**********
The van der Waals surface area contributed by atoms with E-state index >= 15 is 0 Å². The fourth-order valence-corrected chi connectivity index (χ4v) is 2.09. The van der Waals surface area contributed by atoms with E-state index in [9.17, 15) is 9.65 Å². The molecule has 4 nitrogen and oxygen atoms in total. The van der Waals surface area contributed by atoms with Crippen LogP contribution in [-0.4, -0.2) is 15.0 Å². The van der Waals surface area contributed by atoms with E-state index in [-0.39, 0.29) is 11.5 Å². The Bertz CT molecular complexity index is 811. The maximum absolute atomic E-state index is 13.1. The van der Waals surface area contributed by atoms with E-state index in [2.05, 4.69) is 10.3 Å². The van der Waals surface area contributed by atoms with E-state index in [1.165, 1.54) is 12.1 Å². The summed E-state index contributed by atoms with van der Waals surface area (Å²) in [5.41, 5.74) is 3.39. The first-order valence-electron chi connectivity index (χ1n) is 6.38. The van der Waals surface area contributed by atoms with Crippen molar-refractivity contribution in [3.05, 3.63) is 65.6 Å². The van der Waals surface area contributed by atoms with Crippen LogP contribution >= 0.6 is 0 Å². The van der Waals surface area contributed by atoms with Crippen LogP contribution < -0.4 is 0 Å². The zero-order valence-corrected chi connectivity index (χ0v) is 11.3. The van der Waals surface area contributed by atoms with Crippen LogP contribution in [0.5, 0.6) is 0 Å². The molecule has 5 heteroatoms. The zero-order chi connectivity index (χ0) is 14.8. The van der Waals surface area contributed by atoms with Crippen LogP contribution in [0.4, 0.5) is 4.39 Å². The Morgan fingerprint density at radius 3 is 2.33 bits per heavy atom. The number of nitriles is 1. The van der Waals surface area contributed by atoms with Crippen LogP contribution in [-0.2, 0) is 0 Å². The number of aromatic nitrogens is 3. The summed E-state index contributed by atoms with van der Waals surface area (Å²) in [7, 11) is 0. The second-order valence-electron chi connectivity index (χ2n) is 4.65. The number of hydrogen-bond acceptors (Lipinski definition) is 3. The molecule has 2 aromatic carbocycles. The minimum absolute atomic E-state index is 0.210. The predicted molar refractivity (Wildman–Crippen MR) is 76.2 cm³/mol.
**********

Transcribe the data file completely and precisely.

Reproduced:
The van der Waals surface area contributed by atoms with E-state index >= 15 is 0 Å². The fourth-order valence-corrected chi connectivity index (χ4v) is 2.09. The van der Waals surface area contributed by atoms with E-state index in [9.17, 15) is 9.65 Å². The molecule has 4 nitrogen and oxygen atoms in total. The van der Waals surface area contributed by atoms with Crippen LogP contribution in [-0.4, -0.2) is 15.0 Å². The van der Waals surface area contributed by atoms with E-state index in [-0.39, 0.29) is 11.5 Å². The Bertz CT molecular complexity index is 811. The maximum absolute atomic E-state index is 13.1. The van der Waals surface area contributed by atoms with E-state index in [2.05, 4.69) is 10.3 Å². The van der Waals surface area contributed by atoms with E-state index in [1.165, 1.54) is 12.1 Å². The summed E-state index contributed by atoms with van der Waals surface area (Å²) in [5.41, 5.74) is 3.39. The first-order valence-electron chi connectivity index (χ1n) is 6.38. The van der Waals surface area contributed by atoms with Crippen molar-refractivity contribution in [3.05, 3.63) is 65.6 Å². The van der Waals surface area contributed by atoms with Crippen LogP contribution >= 0.6 is 0 Å². The van der Waals surface area contributed by atoms with Crippen LogP contribution < -0.4 is 0 Å². The zero-order valence-corrected chi connectivity index (χ0v) is 11.3. The van der Waals surface area contributed by atoms with Crippen LogP contribution in [0.5, 0.6) is 0 Å². The molecule has 5 heteroatoms. The zero-order chi connectivity index (χ0) is 14.8. The van der Waals surface area contributed by atoms with Crippen LogP contribution in [0.4, 0.5) is 4.39 Å². The Morgan fingerprint density at radius 3 is 2.33 bits per heavy atom. The number of nitriles is 1. The van der Waals surface area contributed by atoms with Crippen LogP contribution in [-0.2, 0) is 0 Å². The number of aromatic nitrogens is 3. The summed E-state index contributed by atoms with van der Waals surface area (Å²) in [7, 11) is 0. The second-order valence-electron chi connectivity index (χ2n) is 4.65. The number of hydrogen-bond acceptors (Lipinski definition) is 3. The molecule has 2 aromatic carbocycles. The minimum absolute atomic E-state index is 0.210. The predicted molar refractivity (Wildman–Crippen MR) is 76.2 cm³/mol.